Sunset in the Wetlands

March 5, 4:00 pm

The day has turned out to be clear and warm. Last weeks snow and rain have disappeared, leaving the Willits valley with more water in the wetlands. This is a boon for the waterfowl and associated species that depend on the inundation for food and survival. I have come out, to what is called the Watson land, to experience the late afternoon activity and to stay for sunset. There is no wind, it is still and at first, seemingly quiet. But as I approach the wetlands, the sounds of many hundreds of ducks and chorus tree frogs let me know that I need to be cautious so as not to disturb them. Walking slowly through the upper field towards the west side, a large herd of wild turkeys move as a group, looking for insects and any other moving thing in the grass. 

I stand behind an Oregon ash tree, trying to not scare up the multitude of ducks I can see through my scope. They are aware of me, with their necks craned, making warning sounds. An American wigeon makes a sound that is like a squeaky toy. I can see through my scope, that there are over 200 wigeons in the area in front of me, talking to each other.  It is a sound I find funny so I am smiling broadly to myself, trying to be inconspicuous, standing perfectly still. In the midst of those wigeons are the small Green-winged teal chasing each other and making their own high whiney sounds.  I can see Mallards, Northern shovelers, and a couple of PIntails busy looking for food on the edges and in the water. All of the male ducks are in their beautiful fancy breeding plumage. In the late afternoon sun, it is a wonderful sight.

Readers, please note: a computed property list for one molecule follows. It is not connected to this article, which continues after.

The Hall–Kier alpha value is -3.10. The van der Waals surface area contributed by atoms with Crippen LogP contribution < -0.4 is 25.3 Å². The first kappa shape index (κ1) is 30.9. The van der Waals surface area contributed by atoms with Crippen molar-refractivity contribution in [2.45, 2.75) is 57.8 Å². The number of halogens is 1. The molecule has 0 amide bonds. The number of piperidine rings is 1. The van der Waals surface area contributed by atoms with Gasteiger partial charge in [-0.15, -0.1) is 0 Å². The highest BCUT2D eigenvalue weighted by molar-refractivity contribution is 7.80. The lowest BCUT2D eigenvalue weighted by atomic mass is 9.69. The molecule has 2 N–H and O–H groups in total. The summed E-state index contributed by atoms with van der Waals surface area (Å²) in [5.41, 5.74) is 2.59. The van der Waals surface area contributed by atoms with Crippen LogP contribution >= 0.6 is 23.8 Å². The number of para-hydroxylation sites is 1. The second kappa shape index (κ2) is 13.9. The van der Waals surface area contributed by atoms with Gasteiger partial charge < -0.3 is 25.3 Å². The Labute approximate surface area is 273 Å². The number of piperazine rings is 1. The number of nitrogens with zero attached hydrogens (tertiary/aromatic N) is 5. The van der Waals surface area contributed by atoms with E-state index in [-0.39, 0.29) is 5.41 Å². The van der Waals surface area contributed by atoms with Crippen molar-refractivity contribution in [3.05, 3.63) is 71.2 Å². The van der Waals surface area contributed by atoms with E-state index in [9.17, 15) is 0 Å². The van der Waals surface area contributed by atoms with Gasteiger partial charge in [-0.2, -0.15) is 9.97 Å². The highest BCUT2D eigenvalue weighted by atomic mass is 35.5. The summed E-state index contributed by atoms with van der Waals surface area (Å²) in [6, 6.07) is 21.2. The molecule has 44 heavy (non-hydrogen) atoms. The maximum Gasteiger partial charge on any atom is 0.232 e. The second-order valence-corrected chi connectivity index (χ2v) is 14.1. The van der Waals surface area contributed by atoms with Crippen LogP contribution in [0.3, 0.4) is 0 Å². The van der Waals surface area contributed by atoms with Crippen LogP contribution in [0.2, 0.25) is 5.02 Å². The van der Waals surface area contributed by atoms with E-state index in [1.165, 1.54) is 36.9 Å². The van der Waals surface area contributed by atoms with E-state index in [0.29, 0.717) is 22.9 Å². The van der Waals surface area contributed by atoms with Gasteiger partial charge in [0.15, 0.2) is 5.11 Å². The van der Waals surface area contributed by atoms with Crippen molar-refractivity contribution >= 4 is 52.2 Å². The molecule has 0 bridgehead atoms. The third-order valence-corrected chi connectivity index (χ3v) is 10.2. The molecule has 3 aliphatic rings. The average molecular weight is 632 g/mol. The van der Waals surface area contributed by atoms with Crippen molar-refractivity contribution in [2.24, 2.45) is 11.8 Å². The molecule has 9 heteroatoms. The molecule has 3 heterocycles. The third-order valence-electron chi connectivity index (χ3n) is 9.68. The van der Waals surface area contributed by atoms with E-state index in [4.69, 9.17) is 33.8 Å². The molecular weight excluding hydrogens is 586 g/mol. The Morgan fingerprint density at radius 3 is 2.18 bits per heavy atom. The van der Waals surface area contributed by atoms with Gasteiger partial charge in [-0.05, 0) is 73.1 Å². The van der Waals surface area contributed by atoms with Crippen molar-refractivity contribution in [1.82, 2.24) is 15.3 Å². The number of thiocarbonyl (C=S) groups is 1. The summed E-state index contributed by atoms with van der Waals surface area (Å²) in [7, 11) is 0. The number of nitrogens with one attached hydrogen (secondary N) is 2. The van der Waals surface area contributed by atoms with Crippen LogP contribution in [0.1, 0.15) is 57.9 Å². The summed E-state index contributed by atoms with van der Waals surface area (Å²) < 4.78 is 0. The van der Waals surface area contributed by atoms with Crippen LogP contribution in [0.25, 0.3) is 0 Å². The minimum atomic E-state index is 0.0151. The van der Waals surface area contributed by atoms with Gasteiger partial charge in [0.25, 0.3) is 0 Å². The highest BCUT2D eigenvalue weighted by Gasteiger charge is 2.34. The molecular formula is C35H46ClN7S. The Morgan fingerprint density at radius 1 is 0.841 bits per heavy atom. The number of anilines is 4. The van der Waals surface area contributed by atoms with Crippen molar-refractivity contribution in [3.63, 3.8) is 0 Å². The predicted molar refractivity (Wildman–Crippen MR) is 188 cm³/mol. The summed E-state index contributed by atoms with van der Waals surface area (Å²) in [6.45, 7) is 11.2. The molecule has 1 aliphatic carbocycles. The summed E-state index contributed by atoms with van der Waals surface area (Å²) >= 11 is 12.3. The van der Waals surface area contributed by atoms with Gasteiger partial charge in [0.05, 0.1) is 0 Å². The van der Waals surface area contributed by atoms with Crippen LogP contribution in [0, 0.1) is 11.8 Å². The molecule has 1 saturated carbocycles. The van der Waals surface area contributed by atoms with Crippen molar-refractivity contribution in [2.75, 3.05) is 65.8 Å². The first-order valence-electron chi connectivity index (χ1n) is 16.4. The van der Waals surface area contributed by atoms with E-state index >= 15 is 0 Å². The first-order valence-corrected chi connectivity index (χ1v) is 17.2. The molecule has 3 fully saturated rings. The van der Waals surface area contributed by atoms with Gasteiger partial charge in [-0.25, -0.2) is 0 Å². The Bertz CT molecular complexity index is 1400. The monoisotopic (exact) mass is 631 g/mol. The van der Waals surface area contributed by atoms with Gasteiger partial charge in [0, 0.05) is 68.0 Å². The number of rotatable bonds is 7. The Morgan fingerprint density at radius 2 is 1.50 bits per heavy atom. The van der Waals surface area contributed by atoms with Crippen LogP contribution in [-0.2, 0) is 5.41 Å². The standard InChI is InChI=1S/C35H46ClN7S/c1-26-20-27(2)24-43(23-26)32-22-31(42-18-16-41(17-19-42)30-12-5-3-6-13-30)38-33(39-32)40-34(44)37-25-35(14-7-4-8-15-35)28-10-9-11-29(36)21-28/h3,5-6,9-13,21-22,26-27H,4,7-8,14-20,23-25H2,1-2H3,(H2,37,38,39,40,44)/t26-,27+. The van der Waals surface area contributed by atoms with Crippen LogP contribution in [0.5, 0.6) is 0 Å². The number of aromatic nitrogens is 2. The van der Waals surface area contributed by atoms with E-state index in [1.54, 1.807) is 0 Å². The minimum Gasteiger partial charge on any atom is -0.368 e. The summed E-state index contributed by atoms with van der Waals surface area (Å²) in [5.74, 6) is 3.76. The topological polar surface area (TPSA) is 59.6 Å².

I hear a loud ruckus and look over to my right where a Red-shouldered hawk is hassling a Great blue heron. It is squawking and flapping its enormous wings, keeping the hawk from getting too near. It settles down in the grass and begins to hunt.  I wonder if the Red-shouldered hawk is upset because the heron is hunting frogs or gophers, two of the animals that the hawk loves to eat! 

A Belted kingfisher rattles by, while in the distance I see a group of elk cows running through the water. The air fills with hundreds of swallows all at once. They are mostly Tree swallows with a few Violet-green swallows mixed in. It is delightful to watch them weave up and down, in and out of the trees, then down to the water. I am reminded of the dancing dragonflies that were here in the fall.

The sun is going down behind the western hills and as I turn to leave, chorus tree frogs, ducks, swallows, even the kingfisher, all sing their goodnight songs. 

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